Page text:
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4 Burmese men arrested after crossing Moei River to Thailand

Caitlin Ashworth

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PHOTO: INN News

Tak border patrols have arrested 4 Burmese men who allegedly waded across the Moei River, crossing the natural border into Thailand illegally. Border officials have tightened their patrol since Myanmar reported a second wave of Covid-19 cases in August, and even more after this past weekend when 3 Burmese truck drivers tested positive for Covid-19 after entering Thailand through the second Thai-Myanmar Friendship Bridge checkpoint.

On early Monday morning, border patrol hiding in the forest in Tak’s Mae Sot district spotted the 4 Burmese men allegedly crossing the natural border into Thailand. The men, ages 24, 29, 50 and 55, were all arrested for entering Thailand illegally. They also tested positive for illegal drugs and were charged with drug use.

Local villagers gathered yesterday in front of the second Thai-Myanmar Friendship Bridge border checkpoint and called on the local government to close the border. Over the weekend, 3 truck drivers crossing through the checkpoint tested positive for Covid-19 and were sent back to Myawaddy town. 73 people who came in contact with the drivers tested negative for the virus, health officials say. The deputy provincial governor then banned Burmese cargo vehicles from entering the Mae Sot border town.

Myanmar reported a surge of coronavirus cases in mid-August, with most of the outbreak concentrated in the Yangon region and the Rakhine state on the country’s western coast. With cases now in Myanmar border districts, Thai authorities have increased patrol and some border districts have blocked natural border crossings with barbed wire.

Myanmar now has 27,974 reported Covid-19 cases with 646 deaths and 9,742 recoveries, according to Worldometer. Cases continue to rise. Yesterday, Myanmar health authorities confirmed 1,910 new Covid-19 cases.

4 Burmese men arrested after crossing Moei River to Thailand | News by Thaiger

Daily new Covid-19 cases in Myanmar as of October 11, according to Worldometers.

SOURCES: Bangkok Post | Worldometers

 

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Caitlin Ashworth is a writer from the United States who has lived in Thailand since 2018. She graduated from the University of South Florida St. Petersburg with a bachelor’s degree in journalism and media studies in 2016. She was a reporter for the Daily Hampshire Gazette In Massachusetts. She also interned at the Richmond Times-Dispatch in Virginia and Sarasota Herald-Tribune in Florida.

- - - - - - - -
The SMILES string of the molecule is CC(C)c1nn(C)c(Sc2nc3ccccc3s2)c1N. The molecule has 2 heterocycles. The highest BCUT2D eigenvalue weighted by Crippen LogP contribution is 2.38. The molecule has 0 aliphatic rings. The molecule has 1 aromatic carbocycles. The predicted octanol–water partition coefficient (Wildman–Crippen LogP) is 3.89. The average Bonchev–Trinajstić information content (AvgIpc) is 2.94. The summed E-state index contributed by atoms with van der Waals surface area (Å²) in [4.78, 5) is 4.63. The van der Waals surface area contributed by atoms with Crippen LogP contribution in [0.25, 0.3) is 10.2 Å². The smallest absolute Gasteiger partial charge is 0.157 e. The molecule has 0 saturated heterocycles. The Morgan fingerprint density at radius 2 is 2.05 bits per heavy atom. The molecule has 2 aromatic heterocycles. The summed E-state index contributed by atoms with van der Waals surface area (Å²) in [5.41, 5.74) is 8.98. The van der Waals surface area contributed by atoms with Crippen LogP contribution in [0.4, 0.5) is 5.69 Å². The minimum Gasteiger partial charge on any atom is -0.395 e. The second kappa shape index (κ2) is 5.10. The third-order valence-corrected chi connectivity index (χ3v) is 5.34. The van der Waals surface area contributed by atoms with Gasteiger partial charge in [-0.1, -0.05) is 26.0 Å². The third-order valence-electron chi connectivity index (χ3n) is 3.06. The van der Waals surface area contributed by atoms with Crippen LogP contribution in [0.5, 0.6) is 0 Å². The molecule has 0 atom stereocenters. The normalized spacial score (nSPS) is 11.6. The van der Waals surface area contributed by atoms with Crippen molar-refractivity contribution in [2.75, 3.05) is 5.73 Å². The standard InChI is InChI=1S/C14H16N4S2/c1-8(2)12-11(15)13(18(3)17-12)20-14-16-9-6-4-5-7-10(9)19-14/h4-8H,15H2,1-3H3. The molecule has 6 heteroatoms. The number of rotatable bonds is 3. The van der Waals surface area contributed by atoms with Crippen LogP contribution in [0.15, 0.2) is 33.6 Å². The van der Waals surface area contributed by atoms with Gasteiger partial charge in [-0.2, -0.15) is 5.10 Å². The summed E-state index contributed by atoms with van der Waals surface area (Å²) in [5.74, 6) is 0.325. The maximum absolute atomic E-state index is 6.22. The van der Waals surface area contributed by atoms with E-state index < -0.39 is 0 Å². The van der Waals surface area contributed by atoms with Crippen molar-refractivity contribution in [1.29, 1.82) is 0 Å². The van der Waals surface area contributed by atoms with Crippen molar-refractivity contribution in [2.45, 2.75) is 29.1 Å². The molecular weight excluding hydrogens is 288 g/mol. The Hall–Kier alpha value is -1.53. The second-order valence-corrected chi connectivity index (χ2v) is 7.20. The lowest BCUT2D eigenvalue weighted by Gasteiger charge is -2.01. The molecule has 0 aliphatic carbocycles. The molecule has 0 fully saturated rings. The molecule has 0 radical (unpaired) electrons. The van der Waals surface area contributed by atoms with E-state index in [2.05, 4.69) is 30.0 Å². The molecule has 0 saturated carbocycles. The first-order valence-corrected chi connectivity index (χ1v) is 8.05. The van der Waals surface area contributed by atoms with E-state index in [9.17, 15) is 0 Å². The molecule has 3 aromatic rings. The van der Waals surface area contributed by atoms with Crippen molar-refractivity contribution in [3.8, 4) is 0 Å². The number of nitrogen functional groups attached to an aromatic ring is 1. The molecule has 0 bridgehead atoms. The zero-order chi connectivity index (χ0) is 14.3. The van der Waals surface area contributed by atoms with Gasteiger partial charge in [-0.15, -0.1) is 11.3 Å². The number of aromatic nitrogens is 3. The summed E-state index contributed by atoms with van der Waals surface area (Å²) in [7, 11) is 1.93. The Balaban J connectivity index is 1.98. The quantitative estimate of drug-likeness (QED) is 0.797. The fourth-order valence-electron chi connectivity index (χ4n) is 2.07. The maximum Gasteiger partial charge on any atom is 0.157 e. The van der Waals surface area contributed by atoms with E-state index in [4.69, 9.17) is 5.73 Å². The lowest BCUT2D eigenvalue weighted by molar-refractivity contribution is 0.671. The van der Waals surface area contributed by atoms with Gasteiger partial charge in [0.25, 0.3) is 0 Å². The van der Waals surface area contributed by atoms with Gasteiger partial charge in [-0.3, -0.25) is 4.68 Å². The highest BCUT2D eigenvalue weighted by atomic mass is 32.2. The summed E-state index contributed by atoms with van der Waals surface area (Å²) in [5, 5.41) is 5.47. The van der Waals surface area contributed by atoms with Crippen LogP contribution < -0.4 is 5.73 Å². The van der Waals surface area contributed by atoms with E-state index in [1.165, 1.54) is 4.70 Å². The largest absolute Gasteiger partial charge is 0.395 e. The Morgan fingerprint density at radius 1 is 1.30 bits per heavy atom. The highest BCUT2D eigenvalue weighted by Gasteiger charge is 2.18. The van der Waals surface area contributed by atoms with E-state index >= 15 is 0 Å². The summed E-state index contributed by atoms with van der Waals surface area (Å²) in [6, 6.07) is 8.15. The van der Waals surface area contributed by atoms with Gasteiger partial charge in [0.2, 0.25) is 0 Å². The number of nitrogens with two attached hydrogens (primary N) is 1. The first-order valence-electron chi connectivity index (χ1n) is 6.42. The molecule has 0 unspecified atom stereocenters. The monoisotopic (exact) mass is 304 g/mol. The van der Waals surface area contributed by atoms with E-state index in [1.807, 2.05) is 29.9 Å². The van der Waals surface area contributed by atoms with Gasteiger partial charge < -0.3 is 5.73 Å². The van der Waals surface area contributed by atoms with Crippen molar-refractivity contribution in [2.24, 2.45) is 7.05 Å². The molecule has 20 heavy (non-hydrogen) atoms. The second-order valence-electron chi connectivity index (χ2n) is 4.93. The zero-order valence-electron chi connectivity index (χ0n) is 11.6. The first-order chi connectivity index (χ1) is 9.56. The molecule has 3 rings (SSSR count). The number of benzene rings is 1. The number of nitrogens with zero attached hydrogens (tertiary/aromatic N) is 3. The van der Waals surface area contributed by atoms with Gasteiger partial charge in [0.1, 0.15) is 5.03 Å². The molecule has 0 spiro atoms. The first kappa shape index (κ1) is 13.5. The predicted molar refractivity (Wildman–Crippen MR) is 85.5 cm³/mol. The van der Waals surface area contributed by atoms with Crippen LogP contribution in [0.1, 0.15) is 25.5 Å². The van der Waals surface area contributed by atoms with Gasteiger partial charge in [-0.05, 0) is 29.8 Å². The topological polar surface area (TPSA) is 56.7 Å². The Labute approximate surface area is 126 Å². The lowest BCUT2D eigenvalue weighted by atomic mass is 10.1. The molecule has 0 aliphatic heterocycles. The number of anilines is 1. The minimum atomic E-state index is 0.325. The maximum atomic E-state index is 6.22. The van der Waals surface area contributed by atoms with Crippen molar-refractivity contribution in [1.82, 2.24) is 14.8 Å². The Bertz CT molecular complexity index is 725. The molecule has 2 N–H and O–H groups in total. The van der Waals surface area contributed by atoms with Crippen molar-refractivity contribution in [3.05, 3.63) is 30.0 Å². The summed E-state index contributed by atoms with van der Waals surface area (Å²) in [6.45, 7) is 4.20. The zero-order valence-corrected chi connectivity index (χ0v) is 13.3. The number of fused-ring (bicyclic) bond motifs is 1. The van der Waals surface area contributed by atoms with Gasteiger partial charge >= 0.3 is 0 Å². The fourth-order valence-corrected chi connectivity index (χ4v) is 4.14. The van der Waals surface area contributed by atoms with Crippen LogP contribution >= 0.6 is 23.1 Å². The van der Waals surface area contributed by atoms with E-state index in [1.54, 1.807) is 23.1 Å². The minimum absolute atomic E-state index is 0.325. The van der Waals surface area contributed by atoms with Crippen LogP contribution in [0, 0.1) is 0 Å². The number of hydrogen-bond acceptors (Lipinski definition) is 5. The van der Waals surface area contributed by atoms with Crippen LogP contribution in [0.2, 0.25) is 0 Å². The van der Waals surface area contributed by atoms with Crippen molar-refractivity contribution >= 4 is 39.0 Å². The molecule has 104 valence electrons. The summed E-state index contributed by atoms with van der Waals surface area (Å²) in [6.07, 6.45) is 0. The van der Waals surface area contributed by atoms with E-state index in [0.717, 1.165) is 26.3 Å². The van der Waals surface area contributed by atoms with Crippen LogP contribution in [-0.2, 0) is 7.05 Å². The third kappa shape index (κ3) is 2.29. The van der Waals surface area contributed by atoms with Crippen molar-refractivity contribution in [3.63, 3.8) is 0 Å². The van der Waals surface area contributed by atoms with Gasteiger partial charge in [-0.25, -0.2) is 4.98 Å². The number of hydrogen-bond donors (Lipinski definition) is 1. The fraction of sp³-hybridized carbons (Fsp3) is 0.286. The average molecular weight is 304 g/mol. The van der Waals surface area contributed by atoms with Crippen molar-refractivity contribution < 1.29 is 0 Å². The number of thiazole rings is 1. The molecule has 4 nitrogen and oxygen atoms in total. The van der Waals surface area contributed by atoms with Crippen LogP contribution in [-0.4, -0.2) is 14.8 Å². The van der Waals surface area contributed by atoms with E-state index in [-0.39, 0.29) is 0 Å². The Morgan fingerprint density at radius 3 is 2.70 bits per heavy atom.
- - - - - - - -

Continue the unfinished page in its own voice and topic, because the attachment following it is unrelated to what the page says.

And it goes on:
Thailand

Americans in Thailand urge US to provide Covid-19 vaccines to citizens overseas

Tanutam Thawan

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Stock photo by Mufid Majnun for Unsplash

Thai officials say expats living in Thailand will be included in the government’s mass Covid-19 vaccination plan, but exactly when that will be is still up in the air. With foreign embassies in Thailand clearly stating that they will not assist with providing citizens living overseas with vaccines, expats are relying on the Thai government.

A number of Americans are now urging the US government to provide Covid-19 vaccines to citizens living in Thailand. And with the recent outbreak linked to the more contagious variant of the virus, getting a vaccine in Thailand has become more pressing.

A “Covid-19 Vaccine Task Force” of Democrats Abroad Thailand members, as well as those from American organisations based in Thailand, is calling on the US government to deliver vaccines to citizens living in Thailand, chairperson of Democrats Abroad Thailand and a United Nations consultant, Paul Risley, told VOA.

“Americans who live abroad need to be vaccinated for the same reasons that Americans who live in the United States need to be vaccinated… Because it’s the only way to stop Covid-19.”

If an American were to travel back to the US for a vaccine, they would still need to stay in a hotel or certified facility for a 14-day quarantine at their own expense when re-entering Thailand. Along with getting together the required paperwork, they would need to go through numerous Covid-19 tests including before the flight, upon arrival and before being released from quarantine. The flights to and from the US can end up being more than 20 hours per trip and add up to thousands of dollars in travel costs.

For the vast majority of Americans in Thailand, flying back to the US is the only way to get vaccinated at the moment. The US Embassy in Bangkok says vaccines will not be provided for US citizens living overseas.

The Department of State does not provide direct medical care, including vaccinations, to private U.S. citizens abroad. We are committed to providing all possible consular assistance to U.S. citizens in need overseas, including by providing information on local medical resources when appropriate. Please follow host country developments and guidelines for COVID-19 vaccination.

At a recent Centre for Covid-19 Situation Administration meeting, a spokesperson for the Ministry of Foreign Affairs said “all people who reside in Thailand, regardless of their nationality, are eligible to receive the vaccine under the government’s plan.”